Paper No. 9
Presentation Time: 11:00 AM


ZOLENSKY, Michael1, BODNAR, Robert J.2, FRIES, Marc1, YURIMOTO, Yoshi3 and ITOH, Shoichi3, (1)ARES, NASA Johnson Space Center, KT, 2101 NASA Parkway, Houston, TX 77058, (2)Geosciences, Virginia Polytechnic Institute and State University, 4044 Derring Hall, Blacksburg, VA 24061, (3)Natural History Sciences, University of Hokkaido, Sapporo, 060-0810, Japan,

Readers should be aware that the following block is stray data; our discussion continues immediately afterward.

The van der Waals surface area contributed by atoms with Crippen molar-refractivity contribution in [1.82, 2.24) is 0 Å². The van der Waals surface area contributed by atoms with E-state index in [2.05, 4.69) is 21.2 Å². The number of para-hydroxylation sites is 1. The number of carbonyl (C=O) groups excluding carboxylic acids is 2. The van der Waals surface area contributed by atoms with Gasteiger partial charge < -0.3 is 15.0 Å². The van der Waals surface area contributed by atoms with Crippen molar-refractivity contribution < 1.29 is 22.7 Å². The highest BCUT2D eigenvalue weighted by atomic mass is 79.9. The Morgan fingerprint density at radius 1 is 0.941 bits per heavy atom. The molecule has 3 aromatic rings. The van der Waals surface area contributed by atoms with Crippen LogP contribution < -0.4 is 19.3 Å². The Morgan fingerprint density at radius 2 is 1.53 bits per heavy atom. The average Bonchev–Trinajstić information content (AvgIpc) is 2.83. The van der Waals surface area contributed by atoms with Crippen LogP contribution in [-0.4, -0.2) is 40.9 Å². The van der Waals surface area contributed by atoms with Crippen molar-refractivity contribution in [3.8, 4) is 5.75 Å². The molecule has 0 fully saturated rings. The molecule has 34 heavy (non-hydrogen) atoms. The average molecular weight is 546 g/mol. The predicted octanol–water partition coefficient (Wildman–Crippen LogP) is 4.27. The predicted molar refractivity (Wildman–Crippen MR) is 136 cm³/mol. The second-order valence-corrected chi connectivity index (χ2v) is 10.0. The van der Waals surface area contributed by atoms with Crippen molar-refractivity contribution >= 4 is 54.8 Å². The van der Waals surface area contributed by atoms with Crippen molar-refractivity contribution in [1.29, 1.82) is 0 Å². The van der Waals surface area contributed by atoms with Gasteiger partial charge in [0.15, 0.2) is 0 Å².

Primitive astromaterials all show some degree of interaction with aqueous fluids, although information such as the location and timing of the aqueous alteration and the detailed nature of the aqueous fluids is lacking. The Monahans (H5) and Zag (H4-6) thermally-metamorphosed ordinary chondrite regolith breccia meteorites contain fluid inclusion-bearing halite (NaCl) and sylvite (KCl) that were incorporated into the H chondrite asteroid after metamorphism and thus have retained direct samples of early solar system water. Solid inclusions in the halites include olivine, Ca-rich pyroxene, feldspars, Fe-Ni metals, sulfides, magnetite, apatite, lepidocrocite, macromolecular carbon, carbonates, graphite, diamond and halogenated methane. The halites resulted from the eruption of subterranean brines from one or more icy early solar system bodies ~4.5 billion years ago. As halite crystallized it entrained organics and mineral grains from the rocky mantle and surface of the body, which was probably the asteroid 1-Ceres. The isotopic composition of the Monahans fluids likely reflects simple water-rock interaction, whereas the Zag water represents mixing of asteroidal and cometary fluids that are believed to have originated in the inner solar nebula and outer solar nebula to molecular cloud, respectively. The intermediate isotope compositions of the halite fluids suggest that accretion and mixing of water of different origins on planetesimals was a fundamental mechanism in the evolution of present planetary water. The halite was subsequently deposited into the regolith of an S-type asteroid (we propose the asteroid 6-Hebe) and later impact events stripped a block of the surface away from this second body, eventually resulting in two meteorite showers on a third body (Earth). We are currently also examining newly-recognized aqueous fluid inclusions in several carbonaceous chondrites. These results document the ubiquity and important role of water in the early solar system, as well as the complex dynamic processes that preserved and eventually delivered samples of these materials to Earth.